The last difficult part of the Picacho Peak hike is pictured below. It is another portion on the very edge of the mountain with only cables on your side, but a much less steep drop off here.

Once beyond this portion of cables, the top of Picacho Peak is a little further. I thought this point was almost it, but it was a tease. You do have to climb a little more elevation, but it is easy going the rest of the way.

Picacho Peak Hike Via. Hunter Trail.
Last cable part before you reach the top of the peak.

From the top of Picacho Peak you have 360 degree views for as far as the eye can see. I was thankful to have clouds blocking the sun during our time on top, otherwise it would have been extremely hot and sunny exposed photos!

Top of Picacho Peak Hike.
The top of Picacho Peak!

Enjoy a nice rest at the top, because climbing down isn’t easy as pie. You have a very steep section to go down, and the steep section to make it back up to the saddle!

When you are ready to tackle those just head back down the way you came.

If you crave difficult climbs check out Ultimate Guide to Hiking Flatiron via Siphon Draw Trail

Tips For Hiking Picacho Peak

  • Avoid the hottest part of the day when hiking.
  • If you are afraid of heights or don’t want to do the cables section, stop and turn around at the saddle.
  • Don’t be fooled by the clouds if there are any- still use sun protection!
  • Hydrate the night before and morning of.
  • Wear tighter fitting clothing so it doesn’t snag when you’re climbing or scooting down rock.
  • Bring gloves with good grip- the cables are slippery.
  • If you forget gloves the park entrance should have some for sale between $3-$4!
  • This mountain is beautiful during wildflower bloom!

Check out 16 Expert Desert Hiking Tips you need to know

Picacho Peak Hike Gear List

  • Reliable hiking backpack

The Hunter Trail is steep and requires holding onto cables, so having a good hiking backpack to carry your supplies and keep your hands free is recommended.

  • Water and snacks

The trail may be short, but it is highly suggested that you pack a minimum 2-3 liters per person for this hike. Using a hydration bladder makes it easier to sip water as you’re moving, plus it reduces the amount of water bottles you’ll need to bring along.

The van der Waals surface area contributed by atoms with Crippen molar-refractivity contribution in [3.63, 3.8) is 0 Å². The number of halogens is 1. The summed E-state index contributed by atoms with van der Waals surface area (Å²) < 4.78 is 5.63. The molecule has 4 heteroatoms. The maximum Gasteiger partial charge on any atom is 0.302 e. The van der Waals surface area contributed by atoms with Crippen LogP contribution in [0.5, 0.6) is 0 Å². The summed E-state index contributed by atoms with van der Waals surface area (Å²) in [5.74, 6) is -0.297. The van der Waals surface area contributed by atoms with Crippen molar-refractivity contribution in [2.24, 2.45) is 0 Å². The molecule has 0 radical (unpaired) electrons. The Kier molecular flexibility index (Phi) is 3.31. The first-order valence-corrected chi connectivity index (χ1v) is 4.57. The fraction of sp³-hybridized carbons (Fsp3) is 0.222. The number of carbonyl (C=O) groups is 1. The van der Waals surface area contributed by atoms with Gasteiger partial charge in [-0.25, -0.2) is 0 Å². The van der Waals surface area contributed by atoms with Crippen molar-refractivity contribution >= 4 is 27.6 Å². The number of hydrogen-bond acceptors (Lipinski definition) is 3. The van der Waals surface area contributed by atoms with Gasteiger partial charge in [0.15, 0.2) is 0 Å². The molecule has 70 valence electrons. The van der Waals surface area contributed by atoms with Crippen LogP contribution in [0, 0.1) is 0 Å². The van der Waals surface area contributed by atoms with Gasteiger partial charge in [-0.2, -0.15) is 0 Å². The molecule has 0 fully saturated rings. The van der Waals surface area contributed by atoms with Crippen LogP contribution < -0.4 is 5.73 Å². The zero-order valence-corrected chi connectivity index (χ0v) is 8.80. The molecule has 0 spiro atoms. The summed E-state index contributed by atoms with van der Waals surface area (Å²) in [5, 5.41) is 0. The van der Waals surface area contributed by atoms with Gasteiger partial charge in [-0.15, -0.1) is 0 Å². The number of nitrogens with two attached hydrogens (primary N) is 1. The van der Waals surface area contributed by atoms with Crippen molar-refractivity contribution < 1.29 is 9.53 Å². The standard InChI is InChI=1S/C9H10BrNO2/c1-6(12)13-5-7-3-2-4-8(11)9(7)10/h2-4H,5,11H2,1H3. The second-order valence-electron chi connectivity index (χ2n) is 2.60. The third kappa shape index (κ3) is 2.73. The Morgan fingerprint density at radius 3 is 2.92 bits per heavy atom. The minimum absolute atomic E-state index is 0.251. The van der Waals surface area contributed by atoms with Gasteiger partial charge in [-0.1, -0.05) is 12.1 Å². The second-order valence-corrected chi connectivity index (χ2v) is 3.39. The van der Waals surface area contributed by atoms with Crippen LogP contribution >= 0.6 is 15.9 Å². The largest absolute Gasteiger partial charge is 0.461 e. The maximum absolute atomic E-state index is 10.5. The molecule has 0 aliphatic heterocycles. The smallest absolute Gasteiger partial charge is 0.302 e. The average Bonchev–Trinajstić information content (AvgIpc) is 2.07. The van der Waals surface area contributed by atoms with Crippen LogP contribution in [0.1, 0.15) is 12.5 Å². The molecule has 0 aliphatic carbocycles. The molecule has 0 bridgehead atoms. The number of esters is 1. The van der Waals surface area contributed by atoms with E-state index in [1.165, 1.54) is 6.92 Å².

Climbing can bring on the appetite so don’t forget your salty and protein filled snacks. Rise Bars are my favorite protein bars to bring along on hikes!

  • Hiking/climbing gloves

Gloves come in handy with the cables ensuring your hands are protected. Opt for a pair with good grip so the cables aren’t so slippery.

  • Sturdy shoes with good grip

You’ll want great grip on your shoes when climbing. Having a quality hiking shoe like the Adidas Terrex makes a difference!

  • Sun protection

You’ll be exposed for the majority of the hike. Having sunscreen, sunglasses, and/or a hat is important for your health and comfortability.

Picacho Peak Hike.

Final Thoughts On Hunter Trail To Picacho Peak

I must admit, I hadn’t hiked for a couple months before hopping on this trail to get back out there, so my legs were feeling like Jell-o by the end. The Hunter Trail was steep and challenging, yet thrilling and rewarding at the same time.

The views along the trail and at the top of Picacho Peak were worth all the effort. It should only take you a half a day or less to conquer this one, but if you want to extend your time you can check out the other small, scenic trails the park has to offer.

My husband and I had time to stop by the Casa Grande Ruins National Monument between the park and Phoenix. If you are coming from Phoenix I highly recommend taking the little detour to witness very well in-tact Native ruins!

As always, please be considerate of the environment so we can keep enjoying it and remember to leave no trace.

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4 thoughts on “Ultimate Picacho Peak Hike Guide via The Hunter Trail

  1. Tucson Guy says:

    I’ve been thinking about hiking picacho, actually most times I drive by on the way to Phoenix I think, “I gotta!” My excuse is waiting for cooler months ahead! Great pictures, thanks for sharing.